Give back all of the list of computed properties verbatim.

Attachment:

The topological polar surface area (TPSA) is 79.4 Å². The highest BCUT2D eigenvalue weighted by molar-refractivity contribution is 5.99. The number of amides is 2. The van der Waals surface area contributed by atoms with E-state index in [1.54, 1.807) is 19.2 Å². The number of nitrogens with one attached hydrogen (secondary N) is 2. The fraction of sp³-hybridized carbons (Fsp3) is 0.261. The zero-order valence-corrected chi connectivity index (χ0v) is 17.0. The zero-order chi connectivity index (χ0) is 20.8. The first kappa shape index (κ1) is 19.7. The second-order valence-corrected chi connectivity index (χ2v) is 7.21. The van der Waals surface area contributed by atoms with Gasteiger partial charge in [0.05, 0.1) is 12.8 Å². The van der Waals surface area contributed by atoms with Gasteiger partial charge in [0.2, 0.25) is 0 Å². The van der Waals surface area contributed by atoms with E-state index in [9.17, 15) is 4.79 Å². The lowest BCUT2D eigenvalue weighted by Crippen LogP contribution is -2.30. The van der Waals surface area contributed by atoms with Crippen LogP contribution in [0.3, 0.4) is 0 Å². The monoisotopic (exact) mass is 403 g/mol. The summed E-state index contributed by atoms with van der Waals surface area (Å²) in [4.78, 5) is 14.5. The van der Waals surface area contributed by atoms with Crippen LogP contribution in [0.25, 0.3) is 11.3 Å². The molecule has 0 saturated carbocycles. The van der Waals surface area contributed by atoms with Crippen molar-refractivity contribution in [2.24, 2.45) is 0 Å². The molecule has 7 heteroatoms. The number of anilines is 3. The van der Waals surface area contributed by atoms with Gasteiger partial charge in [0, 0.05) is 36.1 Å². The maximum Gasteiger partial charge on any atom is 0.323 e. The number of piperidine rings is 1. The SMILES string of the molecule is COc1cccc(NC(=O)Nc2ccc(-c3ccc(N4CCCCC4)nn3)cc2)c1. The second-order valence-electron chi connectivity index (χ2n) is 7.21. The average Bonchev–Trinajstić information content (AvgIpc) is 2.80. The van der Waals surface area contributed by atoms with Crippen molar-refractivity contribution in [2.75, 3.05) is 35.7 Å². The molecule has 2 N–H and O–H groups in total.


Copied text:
The topological polar surface area (TPSA) is 79.4 Å². The highest BCUT2D eigenvalue weighted by molar-refractivity contribution is 5.99. The number of amides is 2. The van der Waals surface area contributed by atoms with E-state index in [1.54, 1.807) is 19.2 Å². The number of nitrogens with one attached hydrogen (secondary N) is 2. The fraction of sp³-hybridized carbons (Fsp3) is 0.261. The zero-order valence-corrected chi connectivity index (χ0v) is 17.0. The zero-order chi connectivity index (χ0) is 20.8. The first kappa shape index (κ1) is 19.7. The second-order valence-corrected chi connectivity index (χ2v) is 7.21. The van der Waals surface area contributed by atoms with Gasteiger partial charge in [0.05, 0.1) is 12.8 Å². The van der Waals surface area contributed by atoms with Gasteiger partial charge in [0.2, 0.25) is 0 Å². The van der Waals surface area contributed by atoms with E-state index in [9.17, 15) is 4.79 Å². The lowest BCUT2D eigenvalue weighted by Crippen LogP contribution is -2.30. The van der Waals surface area contributed by atoms with Crippen LogP contribution in [0.3, 0.4) is 0 Å². The monoisotopic (exact) mass is 403 g/mol. The summed E-state index contributed by atoms with van der Waals surface area (Å²) in [4.78, 5) is 14.5. The van der Waals surface area contributed by atoms with Crippen LogP contribution in [0.25, 0.3) is 11.3 Å². The molecule has 0 saturated carbocycles. The van der Waals surface area contributed by atoms with Crippen molar-refractivity contribution in [2.24, 2.45) is 0 Å². The molecule has 7 heteroatoms. The number of anilines is 3. The van der Waals surface area contributed by atoms with Gasteiger partial charge in [0, 0.05) is 36.1 Å². The maximum Gasteiger partial charge on any atom is 0.323 e. The number of piperidine rings is 1. The SMILES string of the molecule is COc1cccc(NC(=O)Nc2ccc(-c3ccc(N4CCCCC4)nn3)cc2)c1. The second-order valence-electron chi connectivity index (χ2n) is 7.21. The average Bonchev–Trinajstić information content (AvgIpc) is 2.80. The van der Waals surface area contributed by atoms with Crippen molar-refractivity contribution in [2.75, 3.05) is 35.7 Å². The molecule has 2 N–H and O–H groups in total.